Growing up in South Africa in the 1970s and 1980s, the consequences of disenfranchisement were particularly visible. Apartheid excluded three quarters of the country's population from the formal workplace and deprived those people of education, basical healthcare, dignity, and security. The pass law meant that these people were forced into migrant labour, either on the mines, in factories as low-skilled workers, or as domestic workers, with working age adults spending up to six months at a time away from their homes, families, communities. The total costs of these policies is incalculabe. There is the enormous opportunity cost of exclusion but also the social consequences which are reflected in today's statistic for HIV/Aids, violent crime, literacy, birth deaths, etc. Aids alone is expected to cost South Africa between $88 billion and $102 billion in state expenditure (i.e., not measuring the other economic costs of the disease which affects 5.7 million people) over the two decades ending 2031. (http://r4d.org/sites/resultsfordevelopment.org/files/aids2031_South-Africa_Report_FINAL2.pdf)

The clear lesson is that exclusion and bigotry have a huge social and economic cost.

The picture with this story reminds me of a simple statistic: U.S. GDP rose more than 75% between 1938 and 1945, from about $800 billion to $1,475 billion (at 1990 values - during World War 2. That growth reflects the shift to war-time production and billions of dollars in foreign loans to Allied partners under the lend lease program, but a lot of the work was done by women. The statistics overall suggest that prior to the war, the U.S. economy was at least 75% less productive than it should have been. http://en.wikipedia.org/wiki/Military_production_during_World_War_II

That is born out by the fact that U.S. GDP did not fall after the war. (Note, figures are absolute rather than adjusted) http://www.economics-charts.com/gdp/gdp-1929-2004.html

Daniel Martin Eckhart - 21 Oct 2013, 10:31 a.m.

All too common, yes, it happens all the time, every day, all around us. What Sheryl Sandberg points out is really that women can do a lot more to help themselves. And ideally both genders empower each other on the path to equality.

I've just had a conversation with a female collague of mine and was instantly reminded of Sandberg's TED Talk. It was about a job opportunity and this colleague, usually a strong, direct human being, was sitting there somewhat hunched and saying "I'm just not sure I have what it takes." I could have smacked her because she does. I told her "What you said right now is what a typically comes from a woman." The slouch disappeared as she realized it - she will apply for the job... and I hope she gets it because she's got everything it takes and more.

Rashunda Tramble - 21 Oct 2013, 12:39 p.m.

@Ana: This is only my opinion, but I think being a mom (or dad) gives you a tiny bit more leeway in the corporate world, at least here in Switzerland. For example, you can say "I need off because I have to (insert something about your children)." There's an unsaid honor to someone taking off work for their children...or even their partner. I believe workplaces are becoming very family friendly, which is a good thing. But I do think that those of us who are single and childless need some understanding as well in terms of workload.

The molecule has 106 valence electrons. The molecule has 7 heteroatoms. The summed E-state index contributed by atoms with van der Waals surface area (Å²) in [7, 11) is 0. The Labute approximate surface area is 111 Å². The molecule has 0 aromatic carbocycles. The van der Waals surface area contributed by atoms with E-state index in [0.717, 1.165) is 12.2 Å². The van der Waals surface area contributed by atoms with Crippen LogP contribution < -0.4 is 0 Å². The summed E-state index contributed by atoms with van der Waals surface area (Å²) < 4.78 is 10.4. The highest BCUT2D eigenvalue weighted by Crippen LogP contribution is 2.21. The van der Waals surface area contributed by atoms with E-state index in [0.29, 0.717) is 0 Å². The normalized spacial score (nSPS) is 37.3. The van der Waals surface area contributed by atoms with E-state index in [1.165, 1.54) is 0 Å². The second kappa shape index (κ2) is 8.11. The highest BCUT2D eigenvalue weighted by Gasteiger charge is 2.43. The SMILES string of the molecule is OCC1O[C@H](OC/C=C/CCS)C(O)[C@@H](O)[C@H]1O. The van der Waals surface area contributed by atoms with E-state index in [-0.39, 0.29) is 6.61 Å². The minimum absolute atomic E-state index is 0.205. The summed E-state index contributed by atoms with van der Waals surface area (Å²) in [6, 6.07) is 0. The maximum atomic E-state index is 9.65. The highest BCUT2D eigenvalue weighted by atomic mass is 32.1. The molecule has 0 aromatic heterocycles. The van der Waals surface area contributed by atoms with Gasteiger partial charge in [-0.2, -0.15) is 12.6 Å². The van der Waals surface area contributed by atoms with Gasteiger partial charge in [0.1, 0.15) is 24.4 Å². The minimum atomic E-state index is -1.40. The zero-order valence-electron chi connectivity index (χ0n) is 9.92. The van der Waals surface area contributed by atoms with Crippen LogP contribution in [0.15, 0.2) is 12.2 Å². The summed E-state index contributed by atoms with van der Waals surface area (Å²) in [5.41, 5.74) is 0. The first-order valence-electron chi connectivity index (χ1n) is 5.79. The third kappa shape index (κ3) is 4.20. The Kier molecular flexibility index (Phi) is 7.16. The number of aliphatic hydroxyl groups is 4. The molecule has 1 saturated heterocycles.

Edited to add: But I do honor working moms! No issue there.

Alicia Montoya - 21 Oct 2013, 1:25 p.m.

@Gavin: Indeed! That workforce is NEEDED, and not just women. As you rightly mention, any exclusion is actually bad for us all somewhere down the line. Exactly my point: There is no them, it's all "us" now in this global world anyway.

@Daniel: Send her this post, maybe it will help her as the book helped me.

@Rashunda: Totally agree. It's funny because during the Middle Ages, when pests, childhood mortality and famine decimated the workforce, having children was actually needed and a social act in itself. Today, one could argue in both directions: Of course bringing children to the world is beneficial in a million ways. But not bringing them is actually also a huge contribution to society by limiting pressure on finite resources. And yet, while the first group is, as you say, finally getting some support (by no means enough or fair, but some), us childless women seem to be at the short end of both sticks! Not that I'm complaining about my life, it's awesome. But if we talk about equality... it's not. And since we're out here airing it all out... there goes that too! And why do I even feel bad about saying that? Sigh...

Rashunda Tramble - 21 Oct 2013, 4:17 p.m.

I think the issue for me is that everyone should be respected for their work and their lifestyle accepted no matter what, regardless of their relationship or family status.

Alba Chantico - 21 Oct 2013, 4:28 p.m.

Muy acertado artículo, mi estimada Alice. Las notas que han compartido sobre tus aseveraciones en torno a la maternidad y la soltería en el contexto del trabajo empresarial es una realidad y la hemos vivido quienes hayamos trabajado como profesionistas independientes solteras y sin compromisos y luego hemos visto la otra cara de la moneda con nuestros embarazos y pequeños tiempos libres. Sí, interesante, pero hay otros temas que me parecen muy relevantes en este texto, por una parte tu aseveración, que sale del libro de Sandberg sobre nuestra necesidad de estar cómodos con la gente que nos rodea, en estos tiempos de cambios y redefiniciones de estereotipos que ya tenemos en control y que, de pronto mutan hacia algo desconocido... interesante reflexión a la que se le escapa, a mi parecer, el miedo tan grande que nos provoca lo diferente, lo que no soy yo, lo "otro". Finalmente, creo que tu llamado a la vinculación entre grupos diversos es un llamado súper necesario que debe ser repetido sin cansancio por todo tipo de luchador (contra estereotipos, cuestiones de género, racismo, etc). Bien por eso.